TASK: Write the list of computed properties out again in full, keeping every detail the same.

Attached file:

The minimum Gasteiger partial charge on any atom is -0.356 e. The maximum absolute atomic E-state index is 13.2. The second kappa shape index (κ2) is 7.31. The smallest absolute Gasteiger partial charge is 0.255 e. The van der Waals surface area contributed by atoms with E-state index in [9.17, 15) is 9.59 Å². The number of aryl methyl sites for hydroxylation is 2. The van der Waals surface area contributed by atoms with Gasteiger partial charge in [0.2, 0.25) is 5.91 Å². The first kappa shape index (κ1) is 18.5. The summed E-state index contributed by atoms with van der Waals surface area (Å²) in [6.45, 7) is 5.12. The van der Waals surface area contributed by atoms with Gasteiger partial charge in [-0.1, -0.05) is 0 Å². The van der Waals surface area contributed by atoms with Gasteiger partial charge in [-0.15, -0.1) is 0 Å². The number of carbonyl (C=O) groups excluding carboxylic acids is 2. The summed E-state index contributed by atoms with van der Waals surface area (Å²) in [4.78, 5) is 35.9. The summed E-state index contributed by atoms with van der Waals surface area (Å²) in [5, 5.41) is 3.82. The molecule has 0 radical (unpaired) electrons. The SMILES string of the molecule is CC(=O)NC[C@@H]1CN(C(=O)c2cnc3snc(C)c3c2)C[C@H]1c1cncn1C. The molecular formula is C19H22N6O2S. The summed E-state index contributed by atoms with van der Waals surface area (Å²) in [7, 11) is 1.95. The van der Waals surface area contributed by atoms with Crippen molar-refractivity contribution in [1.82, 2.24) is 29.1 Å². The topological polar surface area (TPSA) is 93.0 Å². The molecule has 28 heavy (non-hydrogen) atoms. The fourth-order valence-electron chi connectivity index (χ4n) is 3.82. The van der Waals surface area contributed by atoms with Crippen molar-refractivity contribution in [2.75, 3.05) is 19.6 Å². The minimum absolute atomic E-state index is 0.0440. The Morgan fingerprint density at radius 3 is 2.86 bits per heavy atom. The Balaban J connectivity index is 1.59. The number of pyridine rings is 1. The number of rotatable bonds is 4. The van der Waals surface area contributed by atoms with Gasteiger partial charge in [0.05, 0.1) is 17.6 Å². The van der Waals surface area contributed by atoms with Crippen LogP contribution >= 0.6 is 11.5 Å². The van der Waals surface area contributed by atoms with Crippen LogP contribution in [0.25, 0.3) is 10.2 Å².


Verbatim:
The minimum Gasteiger partial charge on any atom is -0.356 e. The maximum absolute atomic E-state index is 13.2. The second kappa shape index (κ2) is 7.31. The smallest absolute Gasteiger partial charge is 0.255 e. The van der Waals surface area contributed by atoms with E-state index in [9.17, 15) is 9.59 Å². The number of aryl methyl sites for hydroxylation is 2. The van der Waals surface area contributed by atoms with Gasteiger partial charge in [0.2, 0.25) is 5.91 Å². The first kappa shape index (κ1) is 18.5. The summed E-state index contributed by atoms with van der Waals surface area (Å²) in [6.45, 7) is 5.12. The van der Waals surface area contributed by atoms with Gasteiger partial charge in [-0.1, -0.05) is 0 Å². The van der Waals surface area contributed by atoms with Gasteiger partial charge in [-0.15, -0.1) is 0 Å². The number of carbonyl (C=O) groups excluding carboxylic acids is 2. The summed E-state index contributed by atoms with van der Waals surface area (Å²) in [4.78, 5) is 35.9. The summed E-state index contributed by atoms with van der Waals surface area (Å²) in [5, 5.41) is 3.82. The molecule has 0 radical (unpaired) electrons. The SMILES string of the molecule is CC(=O)NC[C@@H]1CN(C(=O)c2cnc3snc(C)c3c2)C[C@H]1c1cncn1C. The molecular formula is C19H22N6O2S. The summed E-state index contributed by atoms with van der Waals surface area (Å²) in [7, 11) is 1.95. The van der Waals surface area contributed by atoms with Crippen molar-refractivity contribution in [1.82, 2.24) is 29.1 Å². The topological polar surface area (TPSA) is 93.0 Å². The molecule has 28 heavy (non-hydrogen) atoms. The fourth-order valence-electron chi connectivity index (χ4n) is 3.82. The van der Waals surface area contributed by atoms with Crippen molar-refractivity contribution in [2.75, 3.05) is 19.6 Å². The minimum absolute atomic E-state index is 0.0440. The Morgan fingerprint density at radius 3 is 2.86 bits per heavy atom. The Balaban J connectivity index is 1.59. The number of pyridine rings is 1. The number of rotatable bonds is 4. The van der Waals surface area contributed by atoms with Gasteiger partial charge in [0.05, 0.1) is 17.6 Å². The van der Waals surface area contributed by atoms with Crippen LogP contribution >= 0.6 is 11.5 Å². The van der Waals surface area contributed by atoms with Crippen LogP contribution in [0.25, 0.3) is 10.2 Å².